As the UK transitions to a low carbon and digitalised world, new opportunities arise to transform the way we heat our homes and buildings. The Government has identified heat networks as a key technology to decarbonise heat and has allocated £320m of funding out to 2021 to grow the heat networks market. This funding is expected to draw in up to £2 billion of additional capital investment and lead to the construction of hundreds of heat networks in England and Wales. Scotland has an ambition to connect 40,000 homes to heat networks by 2020, serving 1.5TWh of heat through heat networks.
Heat networks connect heat sources, including local waste heat, with homes and businesses through a network of pre-insulated pipes carrying hot water. Heat networks are a well-established technology in other parts of Europe. Heat networks provide a number of key benefits:
Local Infrastructure: As local energy infrastructure, heat networks enable the use of local renewable energy resources (such as biomass and geothermal energy) at a larger scale, and the recovery of waste heat from industries and power stations.
Low carbon: Low carbon and renewable energy sources for heat networks can significantly lower carbon emissions from heat (between 50 to 100gCO2 /kWh for a biomass network), compared to traditional solutions (above 200gCO2 /kWh).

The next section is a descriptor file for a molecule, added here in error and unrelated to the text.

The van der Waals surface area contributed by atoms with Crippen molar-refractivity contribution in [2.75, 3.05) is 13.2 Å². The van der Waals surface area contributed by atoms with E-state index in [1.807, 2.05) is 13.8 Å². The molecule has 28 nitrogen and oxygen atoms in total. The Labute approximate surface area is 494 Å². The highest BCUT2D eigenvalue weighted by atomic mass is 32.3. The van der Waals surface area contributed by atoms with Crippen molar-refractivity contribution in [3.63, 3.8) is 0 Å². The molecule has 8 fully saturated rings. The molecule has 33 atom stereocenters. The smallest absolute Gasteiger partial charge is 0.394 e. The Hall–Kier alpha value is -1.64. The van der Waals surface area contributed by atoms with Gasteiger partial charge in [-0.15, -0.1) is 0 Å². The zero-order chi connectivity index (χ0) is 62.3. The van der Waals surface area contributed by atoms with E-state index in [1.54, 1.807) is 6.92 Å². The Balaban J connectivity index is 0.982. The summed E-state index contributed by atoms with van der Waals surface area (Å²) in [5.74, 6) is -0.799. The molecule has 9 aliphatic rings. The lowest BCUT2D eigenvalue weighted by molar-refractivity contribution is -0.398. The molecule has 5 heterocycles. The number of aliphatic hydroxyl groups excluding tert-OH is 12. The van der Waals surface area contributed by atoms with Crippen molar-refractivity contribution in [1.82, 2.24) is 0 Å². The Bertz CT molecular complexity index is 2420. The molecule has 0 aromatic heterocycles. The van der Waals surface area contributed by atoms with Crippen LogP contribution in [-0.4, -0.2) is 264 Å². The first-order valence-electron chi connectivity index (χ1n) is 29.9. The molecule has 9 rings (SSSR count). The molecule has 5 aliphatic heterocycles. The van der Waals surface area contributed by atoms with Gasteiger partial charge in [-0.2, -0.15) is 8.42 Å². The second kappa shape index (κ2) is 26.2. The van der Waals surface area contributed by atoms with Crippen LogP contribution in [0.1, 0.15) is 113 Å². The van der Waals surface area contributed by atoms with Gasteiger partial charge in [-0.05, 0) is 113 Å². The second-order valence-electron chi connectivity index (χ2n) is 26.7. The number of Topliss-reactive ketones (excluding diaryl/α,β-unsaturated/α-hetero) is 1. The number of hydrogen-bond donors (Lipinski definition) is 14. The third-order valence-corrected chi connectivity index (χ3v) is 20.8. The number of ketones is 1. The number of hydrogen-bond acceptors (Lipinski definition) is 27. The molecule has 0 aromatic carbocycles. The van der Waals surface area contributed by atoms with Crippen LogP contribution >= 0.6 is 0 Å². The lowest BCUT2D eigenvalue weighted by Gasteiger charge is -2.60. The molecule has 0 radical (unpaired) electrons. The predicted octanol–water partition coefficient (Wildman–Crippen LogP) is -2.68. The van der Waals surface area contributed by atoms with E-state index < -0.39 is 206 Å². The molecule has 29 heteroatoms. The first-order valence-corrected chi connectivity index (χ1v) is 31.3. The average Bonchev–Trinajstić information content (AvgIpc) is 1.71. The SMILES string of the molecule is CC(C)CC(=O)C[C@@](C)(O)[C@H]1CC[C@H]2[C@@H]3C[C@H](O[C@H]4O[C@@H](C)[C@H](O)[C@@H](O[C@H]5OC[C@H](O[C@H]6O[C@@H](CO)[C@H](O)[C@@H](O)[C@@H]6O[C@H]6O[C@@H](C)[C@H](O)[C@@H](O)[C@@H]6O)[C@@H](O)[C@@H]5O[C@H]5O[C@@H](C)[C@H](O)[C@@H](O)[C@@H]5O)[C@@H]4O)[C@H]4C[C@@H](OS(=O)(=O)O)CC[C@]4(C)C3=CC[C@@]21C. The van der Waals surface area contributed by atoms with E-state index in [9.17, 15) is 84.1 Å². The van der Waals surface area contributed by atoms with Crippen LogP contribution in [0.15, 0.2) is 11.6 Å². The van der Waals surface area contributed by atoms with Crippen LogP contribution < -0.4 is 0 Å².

Planning asset: Heat networks can be fitted to new or existing buildings as part of local sustainability strategies. The greatest carbon savings can be achieved in the retrofit sector, with research for the Joseph Rowntree Foundation suggesting potential carbon savings of up to 42% per dwelling
Consumer value: Well designed and operated networks can offer competitive and stable heat prices over the long term, as well as low carbon heat.
This report highlights the opportunities offered by heat networks through developing a clearer picture of the market. Information contained in this report is based on a survey of heat network operators (i.e. ESCOs, housing associations, local authorities). This report also builds on previous research on heat networks in the UK (i.e. Pöyry 2009, Databuild 2013 and AECOM 2015)2.
Between January and November 2017, the ADE undertook a survey of heat networks in Great Britain. Information on heat networks was collected from a wide range of organisations, including public and private actors, and the information covers about 160,000 domestic and commercial customers on 810 different networks. In light of the BEIS Regulatory data published in February 2017, the sample of networks on the ADE database represents one-third of the overall number of customers connected to heat networks in the UK.